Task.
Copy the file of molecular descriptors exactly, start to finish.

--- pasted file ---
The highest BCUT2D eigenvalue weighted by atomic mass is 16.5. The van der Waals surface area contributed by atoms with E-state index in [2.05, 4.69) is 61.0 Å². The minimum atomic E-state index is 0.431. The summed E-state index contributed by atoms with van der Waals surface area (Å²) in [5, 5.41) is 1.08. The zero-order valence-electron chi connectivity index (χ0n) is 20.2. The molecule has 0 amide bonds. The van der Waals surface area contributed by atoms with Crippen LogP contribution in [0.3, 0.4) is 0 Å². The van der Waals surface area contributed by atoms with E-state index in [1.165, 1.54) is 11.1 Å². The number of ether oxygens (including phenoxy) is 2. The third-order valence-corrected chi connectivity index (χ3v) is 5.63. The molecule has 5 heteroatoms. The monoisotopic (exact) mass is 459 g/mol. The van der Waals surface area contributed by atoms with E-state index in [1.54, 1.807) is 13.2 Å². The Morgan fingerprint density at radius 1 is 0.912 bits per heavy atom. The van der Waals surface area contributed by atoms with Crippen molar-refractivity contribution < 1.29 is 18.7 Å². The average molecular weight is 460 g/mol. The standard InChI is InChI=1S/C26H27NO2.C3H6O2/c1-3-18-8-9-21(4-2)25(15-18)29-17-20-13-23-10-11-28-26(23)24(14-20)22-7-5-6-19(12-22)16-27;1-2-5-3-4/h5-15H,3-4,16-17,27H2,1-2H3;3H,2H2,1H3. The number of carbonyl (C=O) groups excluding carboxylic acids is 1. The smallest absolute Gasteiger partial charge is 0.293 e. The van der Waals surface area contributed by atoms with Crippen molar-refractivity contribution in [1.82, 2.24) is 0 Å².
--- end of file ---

The highest BCUT2D eigenvalue weighted by atomic mass is 16.5. The van der Waals surface area contributed by atoms with E-state index in [2.05, 4.69) is 61.0 Å². The minimum atomic E-state index is 0.431. The summed E-state index contributed by atoms with van der Waals surface area (Å²) in [5, 5.41) is 1.08. The zero-order valence-electron chi connectivity index (χ0n) is 20.2. The molecule has 0 amide bonds. The van der Waals surface area contributed by atoms with Crippen LogP contribution in [0.3, 0.4) is 0 Å². The van der Waals surface area contributed by atoms with E-state index in [1.165, 1.54) is 11.1 Å². The number of ether oxygens (including phenoxy) is 2. The third-order valence-corrected chi connectivity index (χ3v) is 5.63. The molecule has 5 heteroatoms. The monoisotopic (exact) mass is 459 g/mol. The van der Waals surface area contributed by atoms with E-state index in [1.54, 1.807) is 13.2 Å². The Morgan fingerprint density at radius 1 is 0.912 bits per heavy atom. The van der Waals surface area contributed by atoms with Crippen molar-refractivity contribution < 1.29 is 18.7 Å². The average molecular weight is 460 g/mol. The standard InChI is InChI=1S/C26H27NO2.C3H6O2/c1-3-18-8-9-21(4-2)25(15-18)29-17-20-13-23-10-11-28-26(23)24(14-20)22-7-5-6-19(12-22)16-27;1-2-5-3-4/h5-15H,3-4,16-17,27H2,1-2H3;3H,2H2,1H3. The number of carbonyl (C=O) groups excluding carboxylic acids is 1. The smallest absolute Gasteiger partial charge is 0.293 e. The van der Waals surface area contributed by atoms with Crippen molar-refractivity contribution in [1.82, 2.24) is 0 Å².